“I don’t have a lot of regrets in life at all. I’ve been fortunate and blessed. But me not being able to be there (at Couch’s funeral) and pay my respects … we all work for somebody and everybody has a boss now, but I regret not being able to be there for Joey. That’s one regret that won’t ever go away.”
Freshman Mallory Peyton of Madisonville will be playing in her first NCAA Tournament for Kentucky this week, but coach Rachel Lawson is not worried about her being overwhelmed.
Remember, in UK’s final home series, she hit a grand slam home run in game one and then a three run shot in game two to help UK beat then No. 12 South Carolina.
“I think Mallory has a lot of confidence. She is a gamer and has been in a lot of big game situations both in high school and travel ball,” the UK coach said. “She always gives you competitive at-bats.
“I don’t worry about her confidence level at all. If she is calm and sees pitches, then you see great results from her. She is somebody I feel really good about when she is in the (batter’s) box.”
She’s hitting .232 with seven home runs. She has knocked in 23 runs in 46 games and has started 30 games going into this week’s NCAA Tournament play.
“I have pretty high expectations for Mallory. I have seen her do so many incredible things in so many high-pressure situations. I think she is just scratching the surface. She has a bright, bright future in the SEC,” Lawson said.
Former University of Kentucky All-American Mike Pratt played professional basketball and also coached at that level. He has numerous NBA contacts today and through his job as analyst for the UK Basketball Radio Network he’s able to evaluate UK players not only in games, but also in practice.
Jarred Vanderbilt is one of three UK players who put his name into the NBA draft but did not hire an agent to leave a path where he could return to UK for a second season.
Because of injuries, he played in just 14 games last season but averaged 5.9 points, 7.9 rebounds and 1.0 assists per game while shooting 42 percent from the field.
“Vanderbilt is set up physically to play in the NBA, but he has got to redo his whole shot,” Pratt said. “He’s fun to watch play and I love his effort. He can really rebound. He seeks the ball and rebounds in and out of his zone.
“The downside to him is how bad are his wheels. If I was a NBA team, I would not guarantee him money but would sign him with some clause about his wheels.”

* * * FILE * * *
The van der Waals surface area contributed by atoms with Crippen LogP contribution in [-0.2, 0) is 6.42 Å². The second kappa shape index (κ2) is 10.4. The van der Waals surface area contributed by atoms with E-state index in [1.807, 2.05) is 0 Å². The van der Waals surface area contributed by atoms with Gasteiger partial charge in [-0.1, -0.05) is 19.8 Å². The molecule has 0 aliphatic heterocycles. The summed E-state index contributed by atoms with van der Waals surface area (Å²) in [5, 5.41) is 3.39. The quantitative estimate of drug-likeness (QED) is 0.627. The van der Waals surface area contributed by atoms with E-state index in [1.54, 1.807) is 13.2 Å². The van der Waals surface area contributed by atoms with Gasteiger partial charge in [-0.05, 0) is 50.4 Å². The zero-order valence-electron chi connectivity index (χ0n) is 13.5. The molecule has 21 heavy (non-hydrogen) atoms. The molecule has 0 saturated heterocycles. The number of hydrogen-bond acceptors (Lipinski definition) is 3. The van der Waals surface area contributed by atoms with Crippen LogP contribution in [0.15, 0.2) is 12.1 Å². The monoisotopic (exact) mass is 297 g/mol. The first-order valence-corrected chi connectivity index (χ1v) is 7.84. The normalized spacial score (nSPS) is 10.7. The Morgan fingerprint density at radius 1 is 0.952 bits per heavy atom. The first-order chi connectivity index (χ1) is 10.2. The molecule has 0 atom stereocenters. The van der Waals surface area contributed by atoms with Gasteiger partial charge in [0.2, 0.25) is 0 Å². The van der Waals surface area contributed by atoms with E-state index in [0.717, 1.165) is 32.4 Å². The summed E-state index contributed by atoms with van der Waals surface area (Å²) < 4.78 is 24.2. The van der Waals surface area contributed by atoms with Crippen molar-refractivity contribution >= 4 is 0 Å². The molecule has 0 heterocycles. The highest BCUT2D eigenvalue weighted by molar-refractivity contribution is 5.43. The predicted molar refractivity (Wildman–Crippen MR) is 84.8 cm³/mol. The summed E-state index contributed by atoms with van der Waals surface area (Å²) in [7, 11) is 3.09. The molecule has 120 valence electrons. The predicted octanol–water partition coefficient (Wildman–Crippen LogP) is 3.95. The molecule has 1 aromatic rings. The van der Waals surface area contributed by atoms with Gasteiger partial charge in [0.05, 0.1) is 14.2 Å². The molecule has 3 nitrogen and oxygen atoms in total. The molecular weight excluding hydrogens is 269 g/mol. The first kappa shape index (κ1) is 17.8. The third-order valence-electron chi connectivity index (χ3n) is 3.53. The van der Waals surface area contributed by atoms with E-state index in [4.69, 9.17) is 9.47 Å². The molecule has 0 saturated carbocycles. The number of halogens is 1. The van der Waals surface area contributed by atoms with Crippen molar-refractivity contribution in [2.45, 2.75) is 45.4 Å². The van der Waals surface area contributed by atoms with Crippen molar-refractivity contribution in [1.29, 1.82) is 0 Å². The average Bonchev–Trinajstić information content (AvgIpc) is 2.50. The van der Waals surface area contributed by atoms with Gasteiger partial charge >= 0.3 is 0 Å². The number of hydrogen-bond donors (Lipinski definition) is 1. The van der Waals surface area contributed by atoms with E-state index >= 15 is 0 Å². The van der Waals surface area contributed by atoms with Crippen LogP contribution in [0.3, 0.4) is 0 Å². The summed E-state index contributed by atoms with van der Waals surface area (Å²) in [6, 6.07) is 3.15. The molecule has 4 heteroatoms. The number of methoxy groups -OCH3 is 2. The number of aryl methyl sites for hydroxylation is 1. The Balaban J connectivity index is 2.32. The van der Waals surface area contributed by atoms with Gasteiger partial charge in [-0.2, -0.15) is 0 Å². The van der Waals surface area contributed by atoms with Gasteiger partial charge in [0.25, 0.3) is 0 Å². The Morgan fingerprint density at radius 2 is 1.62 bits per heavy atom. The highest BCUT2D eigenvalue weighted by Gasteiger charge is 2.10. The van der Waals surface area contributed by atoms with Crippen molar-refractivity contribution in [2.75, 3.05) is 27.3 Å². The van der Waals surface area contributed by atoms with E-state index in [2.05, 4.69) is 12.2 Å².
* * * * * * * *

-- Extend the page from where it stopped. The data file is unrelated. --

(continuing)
Those wheels went bad at times both of Vanderbilt’s final two high school seasons. In the last three years, he has not played a full season because of various leg injuries.
“He has to fight that health issue. That takes a lot of luster off a guy who could come back to UK and maybe move himself into the first round (of the 2019 draft),” Pratt said. “Even with his shot because of his defense, rebounding and the way he shares the ball he can move into the first round if he shows he can play a full season. But the NBA plays a lot more games than you do in high school or college. He has got to show he can stay healthy.”
Rachel Lawson is a coach who always has high expectations for her softball players. That’s why she can only recall one player in her 11 years at UK exceeding her expectations. That was outfielder Bailey Vick of McCracken County last year when she was a freshman.
“She was not somebody I expected all of that from. She was so academic oriented, I was not sure what direction she would go. She decided to come to UK late and we weren’t sure what would happen,” Lawson said.
“She had an outstanding year last year and she has been an anchor for us in the outfield. I think Bailey Vick is probably the one player over the last 11 years at Kentucky that exceeded my expectations last year.”
However, don’t think Lawson has gone soft.
“Now this year she has not exceeded them,” the coach laughed and said. “She was a well kept secret for a while. I was really proud of what she has done and now the bar has been raised for sure.”
Vick is hitting a team-high .384 and has also stolen 16 bases in 18 tries. As a freshman, she hit .321 in 58 games with 10 stolen bases.
She was recently named to the academic all-district team with a 4.0 grade-point average while majoring in accounting.